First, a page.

- On the same day, she attended a High-Level Meeting on Pandemic Prevention, Preparedness, and Response and the Annual Meeting of the UNGA Platform of Women Leaders.
- She took part in a High-Level side event on the Rohingya Crisis, a Breakfast Summit on addressing sea-level rise, and a High-Level Meeting on Universal Health Coverage, the next day.
Bangladesh’s journey at the United Nations General Assembly (UNGA) has been deeply intertwined with the legacy of its founding leader, Bangabandhu Sheikh Mujibur Rahman, who delivered the first Bengali speech at the UNGA in 1974. Prime Minister Sheikh Hasina, the daughter of Bangabandhu, has continued this tradition of representation.
Over the years, Prime Minister Sheikh Hasina’s speeches at the UNGA have reflected a multifaceted agenda. She has tirelessly advocated for global peace, security, and stability while simultaneously championing the cause of reducing economic disparities between developed and developing nations to promote global development.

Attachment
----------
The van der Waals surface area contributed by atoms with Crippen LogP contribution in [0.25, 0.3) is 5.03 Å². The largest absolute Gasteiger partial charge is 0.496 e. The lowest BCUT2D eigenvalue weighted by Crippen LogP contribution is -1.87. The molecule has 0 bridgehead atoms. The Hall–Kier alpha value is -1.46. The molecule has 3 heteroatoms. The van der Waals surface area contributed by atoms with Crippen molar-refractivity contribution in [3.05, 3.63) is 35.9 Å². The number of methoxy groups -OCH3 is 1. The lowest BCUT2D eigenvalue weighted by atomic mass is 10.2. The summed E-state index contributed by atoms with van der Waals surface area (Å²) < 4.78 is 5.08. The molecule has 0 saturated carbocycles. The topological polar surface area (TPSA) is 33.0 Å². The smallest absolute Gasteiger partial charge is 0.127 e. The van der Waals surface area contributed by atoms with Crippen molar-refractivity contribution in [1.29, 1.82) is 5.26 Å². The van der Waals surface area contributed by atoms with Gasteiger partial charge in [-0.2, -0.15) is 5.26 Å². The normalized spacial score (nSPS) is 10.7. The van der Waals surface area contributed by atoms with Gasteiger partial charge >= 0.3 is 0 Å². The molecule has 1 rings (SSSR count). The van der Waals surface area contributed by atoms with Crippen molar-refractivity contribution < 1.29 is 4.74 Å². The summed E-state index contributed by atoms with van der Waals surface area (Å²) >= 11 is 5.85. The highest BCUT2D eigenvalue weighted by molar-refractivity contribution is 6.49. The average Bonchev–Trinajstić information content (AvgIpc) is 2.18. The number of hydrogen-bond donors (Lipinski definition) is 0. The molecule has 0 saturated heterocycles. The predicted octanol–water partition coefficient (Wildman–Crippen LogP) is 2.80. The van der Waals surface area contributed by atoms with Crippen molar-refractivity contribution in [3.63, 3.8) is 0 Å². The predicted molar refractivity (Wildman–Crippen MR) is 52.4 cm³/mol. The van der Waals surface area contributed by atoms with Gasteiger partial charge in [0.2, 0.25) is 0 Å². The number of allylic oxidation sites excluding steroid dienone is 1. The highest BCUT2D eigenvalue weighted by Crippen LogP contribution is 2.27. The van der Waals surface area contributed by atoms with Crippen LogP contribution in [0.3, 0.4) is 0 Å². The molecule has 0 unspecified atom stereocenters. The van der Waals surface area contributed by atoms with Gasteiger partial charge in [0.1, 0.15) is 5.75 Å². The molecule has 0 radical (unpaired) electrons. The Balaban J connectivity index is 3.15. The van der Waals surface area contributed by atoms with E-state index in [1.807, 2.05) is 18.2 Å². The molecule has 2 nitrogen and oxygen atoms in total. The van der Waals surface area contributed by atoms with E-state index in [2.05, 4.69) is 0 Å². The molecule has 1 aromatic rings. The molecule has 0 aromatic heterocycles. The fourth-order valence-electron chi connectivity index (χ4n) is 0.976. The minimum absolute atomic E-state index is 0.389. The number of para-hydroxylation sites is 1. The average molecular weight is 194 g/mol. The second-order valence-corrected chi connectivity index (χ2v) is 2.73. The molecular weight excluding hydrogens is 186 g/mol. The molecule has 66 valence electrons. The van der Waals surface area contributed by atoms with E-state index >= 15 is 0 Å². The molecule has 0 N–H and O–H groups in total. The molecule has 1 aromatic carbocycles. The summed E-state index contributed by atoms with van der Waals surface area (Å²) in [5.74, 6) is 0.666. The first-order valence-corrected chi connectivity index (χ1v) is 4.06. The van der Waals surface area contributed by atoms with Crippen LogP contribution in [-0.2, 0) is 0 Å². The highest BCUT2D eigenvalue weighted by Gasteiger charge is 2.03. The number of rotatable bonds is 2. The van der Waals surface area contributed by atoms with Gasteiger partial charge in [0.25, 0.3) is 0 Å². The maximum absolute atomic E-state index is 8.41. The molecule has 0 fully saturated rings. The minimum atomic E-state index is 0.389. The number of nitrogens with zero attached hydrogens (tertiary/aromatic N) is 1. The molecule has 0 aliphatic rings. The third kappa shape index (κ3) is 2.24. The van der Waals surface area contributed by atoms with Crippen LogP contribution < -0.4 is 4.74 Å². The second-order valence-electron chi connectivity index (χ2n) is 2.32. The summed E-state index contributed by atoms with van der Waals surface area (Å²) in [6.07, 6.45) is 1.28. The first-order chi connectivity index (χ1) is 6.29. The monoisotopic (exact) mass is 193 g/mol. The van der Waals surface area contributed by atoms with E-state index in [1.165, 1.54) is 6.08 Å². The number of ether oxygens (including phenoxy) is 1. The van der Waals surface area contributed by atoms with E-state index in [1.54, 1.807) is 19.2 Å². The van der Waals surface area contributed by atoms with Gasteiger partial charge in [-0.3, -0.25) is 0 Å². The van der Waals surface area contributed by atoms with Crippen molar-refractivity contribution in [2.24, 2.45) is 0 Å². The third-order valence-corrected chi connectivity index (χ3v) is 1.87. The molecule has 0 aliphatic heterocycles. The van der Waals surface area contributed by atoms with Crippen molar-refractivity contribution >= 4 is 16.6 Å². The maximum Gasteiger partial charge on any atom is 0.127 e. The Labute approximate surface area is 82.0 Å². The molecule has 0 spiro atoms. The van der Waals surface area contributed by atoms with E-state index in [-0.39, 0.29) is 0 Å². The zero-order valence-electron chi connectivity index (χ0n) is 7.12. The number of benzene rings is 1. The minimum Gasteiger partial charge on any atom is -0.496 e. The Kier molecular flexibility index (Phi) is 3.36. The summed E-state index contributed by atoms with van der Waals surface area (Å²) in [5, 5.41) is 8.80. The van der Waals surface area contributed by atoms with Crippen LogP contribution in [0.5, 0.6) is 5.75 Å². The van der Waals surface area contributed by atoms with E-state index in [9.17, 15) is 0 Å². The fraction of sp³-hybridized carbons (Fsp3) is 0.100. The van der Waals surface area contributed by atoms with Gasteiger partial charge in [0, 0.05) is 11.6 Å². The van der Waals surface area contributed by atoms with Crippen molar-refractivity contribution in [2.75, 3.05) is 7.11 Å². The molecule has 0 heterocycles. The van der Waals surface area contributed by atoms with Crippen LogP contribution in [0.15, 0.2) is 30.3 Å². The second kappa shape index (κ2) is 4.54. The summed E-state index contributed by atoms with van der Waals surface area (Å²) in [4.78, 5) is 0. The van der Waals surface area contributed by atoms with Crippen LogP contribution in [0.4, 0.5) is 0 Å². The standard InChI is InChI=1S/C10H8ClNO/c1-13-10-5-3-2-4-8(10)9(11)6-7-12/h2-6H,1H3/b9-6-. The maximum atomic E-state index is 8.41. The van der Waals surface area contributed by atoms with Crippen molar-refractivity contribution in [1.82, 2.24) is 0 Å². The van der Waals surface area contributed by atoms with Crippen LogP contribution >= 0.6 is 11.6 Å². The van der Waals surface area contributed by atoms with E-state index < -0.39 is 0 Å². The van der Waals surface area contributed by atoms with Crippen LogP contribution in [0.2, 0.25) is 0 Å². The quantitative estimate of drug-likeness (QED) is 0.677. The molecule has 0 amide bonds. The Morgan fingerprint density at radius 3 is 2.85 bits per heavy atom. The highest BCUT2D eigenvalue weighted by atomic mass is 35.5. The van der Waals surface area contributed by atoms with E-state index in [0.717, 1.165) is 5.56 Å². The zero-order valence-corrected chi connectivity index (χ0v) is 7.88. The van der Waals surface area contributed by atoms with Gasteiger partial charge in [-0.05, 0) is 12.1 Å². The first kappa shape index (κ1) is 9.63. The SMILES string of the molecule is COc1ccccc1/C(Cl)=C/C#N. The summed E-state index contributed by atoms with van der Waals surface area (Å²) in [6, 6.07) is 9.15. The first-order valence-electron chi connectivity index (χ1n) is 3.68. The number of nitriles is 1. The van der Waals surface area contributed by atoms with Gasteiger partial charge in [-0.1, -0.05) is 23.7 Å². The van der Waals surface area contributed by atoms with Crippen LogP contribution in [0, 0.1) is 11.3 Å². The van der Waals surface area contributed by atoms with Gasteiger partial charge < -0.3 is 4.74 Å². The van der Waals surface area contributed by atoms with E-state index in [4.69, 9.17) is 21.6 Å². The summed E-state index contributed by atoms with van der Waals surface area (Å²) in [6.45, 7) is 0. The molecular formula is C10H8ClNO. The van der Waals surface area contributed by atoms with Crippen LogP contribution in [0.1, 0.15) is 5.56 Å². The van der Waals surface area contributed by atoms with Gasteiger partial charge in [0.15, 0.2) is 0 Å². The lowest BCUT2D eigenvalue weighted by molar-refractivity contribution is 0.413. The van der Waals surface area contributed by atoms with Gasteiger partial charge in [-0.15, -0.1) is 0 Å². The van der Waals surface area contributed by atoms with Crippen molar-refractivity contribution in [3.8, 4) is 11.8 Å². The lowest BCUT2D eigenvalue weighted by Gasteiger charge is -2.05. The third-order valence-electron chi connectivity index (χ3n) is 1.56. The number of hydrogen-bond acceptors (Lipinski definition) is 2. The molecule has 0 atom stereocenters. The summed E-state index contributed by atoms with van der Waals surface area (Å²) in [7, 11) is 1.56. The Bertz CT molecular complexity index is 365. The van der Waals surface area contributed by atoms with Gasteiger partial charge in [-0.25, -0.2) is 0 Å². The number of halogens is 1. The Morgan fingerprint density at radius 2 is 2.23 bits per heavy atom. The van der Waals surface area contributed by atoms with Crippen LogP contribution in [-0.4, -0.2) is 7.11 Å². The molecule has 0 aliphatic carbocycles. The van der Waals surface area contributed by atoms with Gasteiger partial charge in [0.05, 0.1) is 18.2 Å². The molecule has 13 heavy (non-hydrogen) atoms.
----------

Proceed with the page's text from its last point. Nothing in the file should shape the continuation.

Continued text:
Her addresses have touched upon various critical issues, including justice for past wrongs, counterterrorism efforts, economic transformation, women’s empowerment, healthcare improvements, climate change mitigation, and humanitarian crises like the Rohingya refugee situation. These speeches have showcased Bangladesh’s commitment to international cooperation and the betterment of all humanity.
As we look ahead to 2023, Sheikh Hasina’s continued presence at the UNGA reaffirms Bangladesh’s commitment to addressing pressing global challenges. Her participation in a wide range of high-level events during this session reflects the nation’s proactive engagement in finding solutions to contemporary issues, from climate change to pandemic prevention, universal health coverage, and sustainable development.
Bangladesh’s journey at the UNGA is a testament to its dedication to global peace, progress, and solidarity, echoing the visionary ideals of its founding leader and the indomitable spirit of its people.